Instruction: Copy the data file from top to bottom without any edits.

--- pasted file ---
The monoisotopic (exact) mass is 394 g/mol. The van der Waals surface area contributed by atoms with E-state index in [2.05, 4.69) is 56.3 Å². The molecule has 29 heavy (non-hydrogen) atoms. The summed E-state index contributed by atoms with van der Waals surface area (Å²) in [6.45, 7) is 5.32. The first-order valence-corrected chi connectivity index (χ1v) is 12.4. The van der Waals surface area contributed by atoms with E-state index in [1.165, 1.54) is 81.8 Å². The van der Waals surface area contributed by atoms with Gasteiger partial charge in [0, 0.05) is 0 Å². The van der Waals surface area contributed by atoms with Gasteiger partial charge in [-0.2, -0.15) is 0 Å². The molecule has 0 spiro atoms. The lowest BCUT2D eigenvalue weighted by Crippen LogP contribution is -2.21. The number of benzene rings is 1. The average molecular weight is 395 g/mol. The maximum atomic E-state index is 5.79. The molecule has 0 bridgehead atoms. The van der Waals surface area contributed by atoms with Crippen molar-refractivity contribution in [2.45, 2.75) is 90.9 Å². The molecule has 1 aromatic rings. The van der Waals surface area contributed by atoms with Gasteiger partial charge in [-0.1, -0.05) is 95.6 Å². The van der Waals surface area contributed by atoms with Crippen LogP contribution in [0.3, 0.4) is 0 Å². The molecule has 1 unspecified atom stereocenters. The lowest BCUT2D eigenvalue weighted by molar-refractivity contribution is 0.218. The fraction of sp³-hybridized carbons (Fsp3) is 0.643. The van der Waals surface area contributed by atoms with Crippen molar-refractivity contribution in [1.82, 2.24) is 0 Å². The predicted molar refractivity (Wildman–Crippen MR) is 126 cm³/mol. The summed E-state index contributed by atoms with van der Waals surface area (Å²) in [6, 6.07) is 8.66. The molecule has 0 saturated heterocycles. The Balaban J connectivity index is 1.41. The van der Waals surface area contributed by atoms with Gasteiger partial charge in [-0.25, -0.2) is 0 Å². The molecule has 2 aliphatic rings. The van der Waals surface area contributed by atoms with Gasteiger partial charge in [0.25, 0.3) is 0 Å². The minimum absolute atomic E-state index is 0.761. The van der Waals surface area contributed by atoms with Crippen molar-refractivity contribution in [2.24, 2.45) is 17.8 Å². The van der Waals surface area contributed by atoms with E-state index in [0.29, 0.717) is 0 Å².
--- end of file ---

The monoisotopic (exact) mass is 394 g/mol. The van der Waals surface area contributed by atoms with E-state index in [2.05, 4.69) is 56.3 Å². The molecule has 29 heavy (non-hydrogen) atoms. The summed E-state index contributed by atoms with van der Waals surface area (Å²) in [6.45, 7) is 5.32. The first-order valence-corrected chi connectivity index (χ1v) is 12.4. The van der Waals surface area contributed by atoms with E-state index in [1.165, 1.54) is 81.8 Å². The van der Waals surface area contributed by atoms with Gasteiger partial charge in [0, 0.05) is 0 Å². The van der Waals surface area contributed by atoms with Gasteiger partial charge in [-0.2, -0.15) is 0 Å². The molecule has 0 spiro atoms. The lowest BCUT2D eigenvalue weighted by Crippen LogP contribution is -2.21. The number of benzene rings is 1. The average molecular weight is 395 g/mol. The maximum atomic E-state index is 5.79. The molecule has 0 bridgehead atoms. The van der Waals surface area contributed by atoms with Crippen molar-refractivity contribution in [2.45, 2.75) is 90.9 Å². The molecule has 1 aromatic rings. The van der Waals surface area contributed by atoms with Gasteiger partial charge in [-0.1, -0.05) is 95.6 Å². The van der Waals surface area contributed by atoms with Crippen LogP contribution in [0.3, 0.4) is 0 Å². The molecule has 1 unspecified atom stereocenters. The lowest BCUT2D eigenvalue weighted by molar-refractivity contribution is 0.218. The fraction of sp³-hybridized carbons (Fsp3) is 0.643. The van der Waals surface area contributed by atoms with Crippen molar-refractivity contribution in [1.82, 2.24) is 0 Å². The predicted molar refractivity (Wildman–Crippen MR) is 126 cm³/mol. The summed E-state index contributed by atoms with van der Waals surface area (Å²) in [6, 6.07) is 8.66. The molecule has 0 saturated heterocycles. The Balaban J connectivity index is 1.41. The van der Waals surface area contributed by atoms with Gasteiger partial charge in [-0.25, -0.2) is 0 Å². The molecule has 2 aliphatic rings. The van der Waals surface area contributed by atoms with Gasteiger partial charge in [0.25, 0.3) is 0 Å². The minimum absolute atomic E-state index is 0.761. The van der Waals surface area contributed by atoms with Crippen molar-refractivity contribution in [2.24, 2.45) is 17.8 Å². The van der Waals surface area contributed by atoms with E-state index in [0.29, 0.717) is 0 Å².